The power in the AC circuit is explained below:
AC circuits are usually three-phase for electrical distribution and electrical transmission purposes. Single-phase circuits are commonly used in our domestic supply system.
The total power of a three-phase AC circuit is equal to three times the single-phase power.
So if the power in a single phase of a three-phase system is ‘P’, then the total power of the three-phase system would be 3P (provided the three-phase system is perfectly balanced).
But if the three-phase system is not exactly balanced, then the total power of the system would be the sum of the power of individual phases.
Suppose, in a three-phase system, the power at R phase is PR, at Y phase is PY and at B phase is PB, then total power of the system would be
This is a simple scalar sum since power is a scalar quantity. This is the season if we consider only single-phase during calculating and analyzing of three-phase power, it is enough.
Let us consider, network A is electrically connected with network B as shown in the figure below:
Let us consider the expression of the voltage waveform of a single-phase system is:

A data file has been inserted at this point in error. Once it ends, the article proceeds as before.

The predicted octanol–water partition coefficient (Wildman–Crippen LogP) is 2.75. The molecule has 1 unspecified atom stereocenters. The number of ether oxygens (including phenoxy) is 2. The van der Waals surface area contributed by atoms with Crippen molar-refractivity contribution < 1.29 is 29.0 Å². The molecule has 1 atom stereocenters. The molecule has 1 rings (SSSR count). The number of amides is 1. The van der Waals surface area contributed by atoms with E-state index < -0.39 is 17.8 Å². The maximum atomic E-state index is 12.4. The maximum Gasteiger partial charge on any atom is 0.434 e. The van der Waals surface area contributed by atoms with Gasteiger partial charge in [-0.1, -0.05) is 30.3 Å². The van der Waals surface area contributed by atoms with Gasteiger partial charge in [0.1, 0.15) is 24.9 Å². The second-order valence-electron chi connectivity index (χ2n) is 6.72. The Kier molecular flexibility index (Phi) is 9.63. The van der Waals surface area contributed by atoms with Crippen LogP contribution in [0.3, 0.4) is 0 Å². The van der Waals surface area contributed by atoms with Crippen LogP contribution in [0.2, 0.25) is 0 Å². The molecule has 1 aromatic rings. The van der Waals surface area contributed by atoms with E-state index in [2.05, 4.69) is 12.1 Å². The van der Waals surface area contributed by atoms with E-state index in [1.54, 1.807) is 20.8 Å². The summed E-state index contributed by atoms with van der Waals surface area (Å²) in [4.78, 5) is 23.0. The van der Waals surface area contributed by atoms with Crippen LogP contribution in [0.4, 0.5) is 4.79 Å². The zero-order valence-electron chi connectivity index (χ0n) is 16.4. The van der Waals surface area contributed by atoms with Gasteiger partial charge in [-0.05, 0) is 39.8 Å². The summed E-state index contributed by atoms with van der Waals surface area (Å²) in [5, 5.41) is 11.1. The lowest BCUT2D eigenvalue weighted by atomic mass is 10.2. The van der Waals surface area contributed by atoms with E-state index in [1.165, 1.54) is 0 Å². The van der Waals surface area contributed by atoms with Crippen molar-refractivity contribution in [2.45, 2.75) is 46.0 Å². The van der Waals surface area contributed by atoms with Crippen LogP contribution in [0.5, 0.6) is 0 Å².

Where V is the amplitude of the waveform, ω is the angular velocity of propagation of the wave.
Now, consider the current of the system is i(t) and this current has a phase difference from the voltage by an angle φ. That means the current wave propagates with φ radiant lag in respect of the voltage. The voltage and current waveform can be represented graphically as shown below:
Now, let us plot the term P versus time,
It is seen from the graph that, the term P does not have any negative value. So, it will have a nonzero average value. It is sinusoidal with a frequency twice of system frequency. Let us now plot the second term of the power equation, i.e. Q.
This is purely sinusoidal and has a zero average value. So from these two graphs, it is clear that P is the component of power in an AC circuit, which actually transported from network A to network B. This power is consumed in network B as electric power.
Q, on the other hand, does not really flow from network A to network B. Rather it oscillates between networks A and B. This is also a component of power, actually flowing into and out of the inductor, capacitor-like energy storage elements of the network.
Here, P is known as the real or active part of the power, and Q is known as the imaginary or reactive part of the power.
Hence, P is called real power or active power, and Q is called imaginary or active power. The unit of active power is Watt, whereas the unit of reactive power is Voltage Ampere Reactive or VAR.